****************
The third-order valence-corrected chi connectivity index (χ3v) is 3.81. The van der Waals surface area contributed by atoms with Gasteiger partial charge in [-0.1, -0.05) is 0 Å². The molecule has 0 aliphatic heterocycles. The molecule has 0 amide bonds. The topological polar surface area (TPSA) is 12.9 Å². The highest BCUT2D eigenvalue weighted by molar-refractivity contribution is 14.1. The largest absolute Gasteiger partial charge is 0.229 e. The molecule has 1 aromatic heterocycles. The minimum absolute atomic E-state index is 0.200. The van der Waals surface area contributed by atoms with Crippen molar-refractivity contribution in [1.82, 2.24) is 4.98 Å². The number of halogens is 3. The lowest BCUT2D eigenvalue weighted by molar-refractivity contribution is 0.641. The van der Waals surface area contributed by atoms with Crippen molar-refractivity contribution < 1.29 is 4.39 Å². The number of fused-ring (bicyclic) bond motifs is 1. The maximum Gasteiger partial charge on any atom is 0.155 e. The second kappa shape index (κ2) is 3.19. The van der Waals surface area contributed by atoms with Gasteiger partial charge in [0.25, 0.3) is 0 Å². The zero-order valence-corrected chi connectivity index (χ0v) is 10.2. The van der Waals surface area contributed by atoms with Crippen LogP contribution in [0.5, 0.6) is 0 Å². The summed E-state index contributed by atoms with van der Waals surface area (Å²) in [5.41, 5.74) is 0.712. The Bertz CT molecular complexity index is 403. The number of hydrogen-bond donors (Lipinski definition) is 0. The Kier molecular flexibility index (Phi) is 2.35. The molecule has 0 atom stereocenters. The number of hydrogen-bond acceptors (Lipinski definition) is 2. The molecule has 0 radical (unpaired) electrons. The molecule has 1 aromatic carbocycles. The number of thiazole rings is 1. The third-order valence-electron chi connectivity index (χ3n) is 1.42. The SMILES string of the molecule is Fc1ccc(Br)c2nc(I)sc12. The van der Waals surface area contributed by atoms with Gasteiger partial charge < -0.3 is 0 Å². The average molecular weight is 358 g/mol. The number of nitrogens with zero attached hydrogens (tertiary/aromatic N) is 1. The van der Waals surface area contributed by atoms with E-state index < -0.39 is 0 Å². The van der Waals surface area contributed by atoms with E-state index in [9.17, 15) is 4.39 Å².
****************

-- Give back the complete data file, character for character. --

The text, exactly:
The third-order valence-corrected chi connectivity index (χ3v) is 3.81. The van der Waals surface area contributed by atoms with Gasteiger partial charge in [-0.1, -0.05) is 0 Å². The molecule has 0 aliphatic heterocycles. The molecule has 0 amide bonds. The topological polar surface area (TPSA) is 12.9 Å². The highest BCUT2D eigenvalue weighted by molar-refractivity contribution is 14.1. The largest absolute Gasteiger partial charge is 0.229 e. The molecule has 1 aromatic heterocycles. The minimum absolute atomic E-state index is 0.200. The van der Waals surface area contributed by atoms with Crippen molar-refractivity contribution in [1.82, 2.24) is 4.98 Å². The number of halogens is 3. The lowest BCUT2D eigenvalue weighted by molar-refractivity contribution is 0.641. The van der Waals surface area contributed by atoms with Crippen molar-refractivity contribution < 1.29 is 4.39 Å². The number of fused-ring (bicyclic) bond motifs is 1. The maximum Gasteiger partial charge on any atom is 0.155 e. The second kappa shape index (κ2) is 3.19. The van der Waals surface area contributed by atoms with Gasteiger partial charge in [0.25, 0.3) is 0 Å². The zero-order valence-corrected chi connectivity index (χ0v) is 10.2. The van der Waals surface area contributed by atoms with Crippen LogP contribution in [0.5, 0.6) is 0 Å². The summed E-state index contributed by atoms with van der Waals surface area (Å²) in [5.41, 5.74) is 0.712. The Bertz CT molecular complexity index is 403. The number of hydrogen-bond donors (Lipinski definition) is 0. The Kier molecular flexibility index (Phi) is 2.35. The molecule has 0 atom stereocenters. The number of hydrogen-bond acceptors (Lipinski definition) is 2. The molecule has 0 radical (unpaired) electrons. The molecule has 1 aromatic carbocycles. The number of thiazole rings is 1. The third-order valence-electron chi connectivity index (χ3n) is 1.42. The SMILES string of the molecule is Fc1ccc(Br)c2nc(I)sc12. The van der Waals surface area contributed by atoms with Gasteiger partial charge < -0.3 is 0 Å². The average molecular weight is 358 g/mol. The number of nitrogens with zero attached hydrogens (tertiary/aromatic N) is 1. The van der Waals surface area contributed by atoms with E-state index < -0.39 is 0 Å². The van der Waals surface area contributed by atoms with E-state index in [9.17, 15) is 4.39 Å².